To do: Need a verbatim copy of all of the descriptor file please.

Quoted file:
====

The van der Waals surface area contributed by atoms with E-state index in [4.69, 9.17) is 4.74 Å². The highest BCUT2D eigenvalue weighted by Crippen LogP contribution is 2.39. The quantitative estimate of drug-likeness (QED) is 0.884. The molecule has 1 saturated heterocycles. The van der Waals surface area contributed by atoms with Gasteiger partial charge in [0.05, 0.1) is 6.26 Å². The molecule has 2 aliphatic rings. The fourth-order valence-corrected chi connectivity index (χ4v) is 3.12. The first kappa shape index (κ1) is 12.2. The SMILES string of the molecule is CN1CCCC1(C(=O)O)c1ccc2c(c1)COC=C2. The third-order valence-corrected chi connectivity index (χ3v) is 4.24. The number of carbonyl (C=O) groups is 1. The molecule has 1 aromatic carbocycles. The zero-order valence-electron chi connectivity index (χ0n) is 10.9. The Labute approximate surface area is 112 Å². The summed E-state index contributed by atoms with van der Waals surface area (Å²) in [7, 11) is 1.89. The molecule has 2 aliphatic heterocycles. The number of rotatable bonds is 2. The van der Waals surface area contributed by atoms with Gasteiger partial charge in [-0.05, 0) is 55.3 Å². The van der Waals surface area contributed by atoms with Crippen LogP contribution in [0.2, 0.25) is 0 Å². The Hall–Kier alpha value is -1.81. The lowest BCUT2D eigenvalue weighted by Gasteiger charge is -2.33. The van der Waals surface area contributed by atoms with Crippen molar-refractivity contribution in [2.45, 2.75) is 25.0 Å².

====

The van der Waals surface area contributed by atoms with E-state index in [4.69, 9.17) is 4.74 Å². The highest BCUT2D eigenvalue weighted by Crippen LogP contribution is 2.39. The quantitative estimate of drug-likeness (QED) is 0.884. The molecule has 1 saturated heterocycles. The van der Waals surface area contributed by atoms with Gasteiger partial charge in [0.05, 0.1) is 6.26 Å². The molecule has 2 aliphatic rings. The fourth-order valence-corrected chi connectivity index (χ4v) is 3.12. The first kappa shape index (κ1) is 12.2. The SMILES string of the molecule is CN1CCCC1(C(=O)O)c1ccc2c(c1)COC=C2. The third-order valence-corrected chi connectivity index (χ3v) is 4.24. The number of carbonyl (C=O) groups is 1. The molecule has 1 aromatic carbocycles. The zero-order valence-electron chi connectivity index (χ0n) is 10.9. The Labute approximate surface area is 112 Å². The summed E-state index contributed by atoms with van der Waals surface area (Å²) in [7, 11) is 1.89. The molecule has 2 aliphatic heterocycles. The number of rotatable bonds is 2. The van der Waals surface area contributed by atoms with Gasteiger partial charge in [-0.05, 0) is 55.3 Å². The van der Waals surface area contributed by atoms with Crippen LogP contribution in [0.2, 0.25) is 0 Å². The Hall–Kier alpha value is -1.81. The lowest BCUT2D eigenvalue weighted by Gasteiger charge is -2.33. The van der Waals surface area contributed by atoms with Crippen molar-refractivity contribution in [2.45, 2.75) is 25.0 Å².